Useful Information



  •  Area 390,580 sq km (slightly larger than Germany)
  •  Capital Harare
  •  Country code %263
  •  Famous for Victoria Falls, Mana Pools, Hwange National Park, Zambezi River canoe safaris, Robert Mugabe
  •  Languages English, Shona, Ndebele
  •  Money The US dollar is now used legally throughout Zimbabwe
  •  Phrases Siyabonga kakulu (thank you; Ndebele); tatenda (thank you; Shona)
  •  Population 13 million (officially, though up to three million Zimbabweans are thought to have emigrated since 2001)




Shops and restaurants are generally open from 8am to 1pm and 2pm to 5pm Monday to Friday, and 8am to noon on Saturday. Very little (including restaurants) is open on Sunday.



Zimbabwe is a great place to travel with kids. Travellers should organise their tours through travel agents who can tailor trips and accommodation to suit all needs and wants. Some safari operations won’t take children, but travel agents will know not only those who do, but those who cater best for them too. Most lodges these days will accept children, though others have an age limit for safety reasons.



Regional tourists (except Mozambicans) who wish to bring pets into Zimbabwe should apply for an inter-territorial import and export permit, together with a health certificate from their nearest veterinary Office. Tourists from other countries should apply well ahead for a permit to: The Director of Veterinary Services, P O Box 8012, Causeway, Harare. 



Visitors may import a maximum of US$350 in items not for trade, excluding personal effects. Travellers over 18 years of age can also import up to 3L of alcohol, including 1L of spirits.



Zimbabwe is nowhere near as dangerous as foreign media makes out, but crime is on the rise. Carjacking and smash and grabs are the current dangers. Although the number of incidents and degree of violence are a far cry from that in Johannesburg and others, it is a reality. Drivers should take the following precautions: avoid stopping at traffic lights
at night, lock all doors, lock all valuables in the boot and keep windows up.



There are internet centres in all the main cities and towns. Internet access is around US$2 per hour. Wi-fi access is pretty prevalent these days; you can find it in backpacker hostels, cafes in Harare and the occasional Spar supermarket. If there isn’t wi-fi, there are internet cafes popping up everywhere in the main towns, including places like the National Gallery of Zimbabwe.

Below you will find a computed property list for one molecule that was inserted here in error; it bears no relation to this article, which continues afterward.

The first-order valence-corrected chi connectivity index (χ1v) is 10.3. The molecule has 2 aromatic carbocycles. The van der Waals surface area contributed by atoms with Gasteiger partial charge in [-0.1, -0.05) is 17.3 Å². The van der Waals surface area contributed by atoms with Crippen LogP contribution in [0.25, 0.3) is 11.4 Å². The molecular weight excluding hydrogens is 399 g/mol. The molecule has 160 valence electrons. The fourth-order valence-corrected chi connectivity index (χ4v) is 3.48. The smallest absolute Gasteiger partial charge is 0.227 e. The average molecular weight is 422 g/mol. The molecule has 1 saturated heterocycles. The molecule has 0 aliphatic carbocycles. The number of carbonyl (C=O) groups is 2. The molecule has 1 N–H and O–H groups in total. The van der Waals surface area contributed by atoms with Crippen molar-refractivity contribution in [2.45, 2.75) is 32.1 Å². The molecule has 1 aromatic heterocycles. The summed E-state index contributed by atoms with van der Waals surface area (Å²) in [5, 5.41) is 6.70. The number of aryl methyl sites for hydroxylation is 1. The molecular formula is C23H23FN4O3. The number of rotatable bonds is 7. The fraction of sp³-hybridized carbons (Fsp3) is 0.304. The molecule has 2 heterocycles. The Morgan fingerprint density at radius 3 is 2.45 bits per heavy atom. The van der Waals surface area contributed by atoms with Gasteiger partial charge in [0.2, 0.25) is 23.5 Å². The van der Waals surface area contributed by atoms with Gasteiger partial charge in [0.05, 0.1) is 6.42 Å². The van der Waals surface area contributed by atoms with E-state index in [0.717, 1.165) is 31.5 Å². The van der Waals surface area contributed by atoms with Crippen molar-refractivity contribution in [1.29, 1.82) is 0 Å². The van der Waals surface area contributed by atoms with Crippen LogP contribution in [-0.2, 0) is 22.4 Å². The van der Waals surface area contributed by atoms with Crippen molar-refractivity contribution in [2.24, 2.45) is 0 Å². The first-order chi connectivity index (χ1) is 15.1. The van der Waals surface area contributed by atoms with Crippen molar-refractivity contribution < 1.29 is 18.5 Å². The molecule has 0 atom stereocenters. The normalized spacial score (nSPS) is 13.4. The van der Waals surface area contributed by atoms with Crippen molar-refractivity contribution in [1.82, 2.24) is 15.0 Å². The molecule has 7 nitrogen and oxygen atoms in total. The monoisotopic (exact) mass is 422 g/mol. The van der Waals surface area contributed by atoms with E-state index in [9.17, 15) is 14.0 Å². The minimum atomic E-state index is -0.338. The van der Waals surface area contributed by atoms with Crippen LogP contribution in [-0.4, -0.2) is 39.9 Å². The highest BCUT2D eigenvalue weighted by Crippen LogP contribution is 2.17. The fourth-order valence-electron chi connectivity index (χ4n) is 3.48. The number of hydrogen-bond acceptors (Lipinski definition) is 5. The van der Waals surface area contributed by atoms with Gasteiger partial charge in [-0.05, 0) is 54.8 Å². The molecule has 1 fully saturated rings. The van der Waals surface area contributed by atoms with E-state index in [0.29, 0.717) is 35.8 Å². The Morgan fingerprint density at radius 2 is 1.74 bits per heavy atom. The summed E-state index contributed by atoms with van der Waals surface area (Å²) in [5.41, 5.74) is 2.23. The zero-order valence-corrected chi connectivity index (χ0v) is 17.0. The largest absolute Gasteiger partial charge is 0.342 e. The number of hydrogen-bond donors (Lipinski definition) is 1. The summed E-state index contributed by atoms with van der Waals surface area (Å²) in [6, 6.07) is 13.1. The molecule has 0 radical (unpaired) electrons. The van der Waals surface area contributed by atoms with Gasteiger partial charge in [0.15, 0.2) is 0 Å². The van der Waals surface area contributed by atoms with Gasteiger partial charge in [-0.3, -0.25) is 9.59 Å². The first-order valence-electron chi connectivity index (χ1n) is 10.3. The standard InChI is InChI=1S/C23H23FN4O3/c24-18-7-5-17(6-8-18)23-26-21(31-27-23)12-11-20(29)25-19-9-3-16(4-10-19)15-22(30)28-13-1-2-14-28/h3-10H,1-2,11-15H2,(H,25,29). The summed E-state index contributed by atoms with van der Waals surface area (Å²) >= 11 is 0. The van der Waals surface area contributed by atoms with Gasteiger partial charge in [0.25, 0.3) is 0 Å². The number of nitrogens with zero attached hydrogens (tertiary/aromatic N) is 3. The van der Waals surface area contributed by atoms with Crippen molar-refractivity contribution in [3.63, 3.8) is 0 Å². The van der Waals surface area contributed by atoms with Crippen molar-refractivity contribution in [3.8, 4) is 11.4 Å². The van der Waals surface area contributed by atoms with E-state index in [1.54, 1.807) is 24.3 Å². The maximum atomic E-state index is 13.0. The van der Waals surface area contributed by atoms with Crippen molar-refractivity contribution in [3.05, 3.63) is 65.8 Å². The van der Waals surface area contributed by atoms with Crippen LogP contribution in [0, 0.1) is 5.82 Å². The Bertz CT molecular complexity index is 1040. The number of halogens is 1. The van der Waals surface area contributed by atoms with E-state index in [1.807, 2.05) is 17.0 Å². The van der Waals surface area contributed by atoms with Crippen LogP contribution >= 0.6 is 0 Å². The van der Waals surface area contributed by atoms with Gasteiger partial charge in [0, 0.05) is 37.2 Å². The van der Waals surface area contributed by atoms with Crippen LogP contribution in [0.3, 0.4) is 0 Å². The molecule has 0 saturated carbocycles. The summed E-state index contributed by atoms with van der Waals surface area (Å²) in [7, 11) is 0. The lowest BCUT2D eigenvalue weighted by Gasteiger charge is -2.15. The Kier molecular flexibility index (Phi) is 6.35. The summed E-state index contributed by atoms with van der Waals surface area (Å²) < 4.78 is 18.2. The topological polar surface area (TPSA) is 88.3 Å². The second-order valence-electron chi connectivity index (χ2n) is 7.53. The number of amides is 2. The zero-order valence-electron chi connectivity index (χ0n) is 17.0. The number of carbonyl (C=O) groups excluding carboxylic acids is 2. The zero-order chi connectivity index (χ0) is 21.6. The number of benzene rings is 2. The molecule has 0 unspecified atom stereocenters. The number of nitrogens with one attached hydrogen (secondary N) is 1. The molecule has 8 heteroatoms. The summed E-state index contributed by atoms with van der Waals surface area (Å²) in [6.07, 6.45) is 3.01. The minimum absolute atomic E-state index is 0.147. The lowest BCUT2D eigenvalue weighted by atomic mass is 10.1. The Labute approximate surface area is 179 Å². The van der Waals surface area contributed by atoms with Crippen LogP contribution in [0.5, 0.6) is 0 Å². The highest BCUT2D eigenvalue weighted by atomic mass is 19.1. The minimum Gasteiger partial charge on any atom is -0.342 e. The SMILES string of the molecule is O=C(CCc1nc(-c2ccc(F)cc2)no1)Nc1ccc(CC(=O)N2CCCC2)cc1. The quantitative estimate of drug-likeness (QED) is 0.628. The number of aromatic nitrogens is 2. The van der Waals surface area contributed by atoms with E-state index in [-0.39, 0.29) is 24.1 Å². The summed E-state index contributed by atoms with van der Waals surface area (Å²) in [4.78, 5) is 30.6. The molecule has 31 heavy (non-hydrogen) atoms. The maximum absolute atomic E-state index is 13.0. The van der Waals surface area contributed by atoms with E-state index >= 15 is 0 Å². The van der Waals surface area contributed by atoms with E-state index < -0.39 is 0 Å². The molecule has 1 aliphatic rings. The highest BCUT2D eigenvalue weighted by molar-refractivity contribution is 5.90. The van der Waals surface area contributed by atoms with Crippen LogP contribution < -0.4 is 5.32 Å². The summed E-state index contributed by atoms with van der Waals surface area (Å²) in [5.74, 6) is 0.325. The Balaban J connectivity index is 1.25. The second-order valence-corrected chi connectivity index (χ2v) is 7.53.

The official language of Zimbabwe is English. It’s used in government, legal and business proceedings, but is the first language for only about 2% of the population. Most Zimbabweans speak Shona (mainly in the north and east) or Ndebele (in the centre and west). Another dialect, Chilapalapa, is a pidgin version of Ndebele, English, Shona and Afrikaans, and isn’t overly laden with niceties, so most people prefer you sticking to English.



There are no restrictions on foreign currency to be imported into Zimbabwe. However, a maximum of $ 10 000 or its equivalent can be exported out of the country. Tourists are entitled to duty-free importation of their goods which they intend to take out of the country, for instance laptops, cameras, vehicles, binoculars, fishery rods and trailers; as well as duty-free importation of goods for personal use (not commercial) worth US$300.00 for consumption in Zimbabwe. A CDI form is required for exports whose value exceeds US$1 000.00.

  • ATMs - At the time of writing, ATMs were not being used because of the ‘multicurrency’ situation. Also note carefully: change for cash is a big problem, so have plenty of small notes.
  • Credit Cards - Credit cards were being accepted in top hotels and some restaurants and shops, with the costs being quoted in US dollars.
  • Tipping - Some restaurants automatically add a 10% service charge to the bill; if so, no tip is required. Otherwise any tip is hugely appreciated.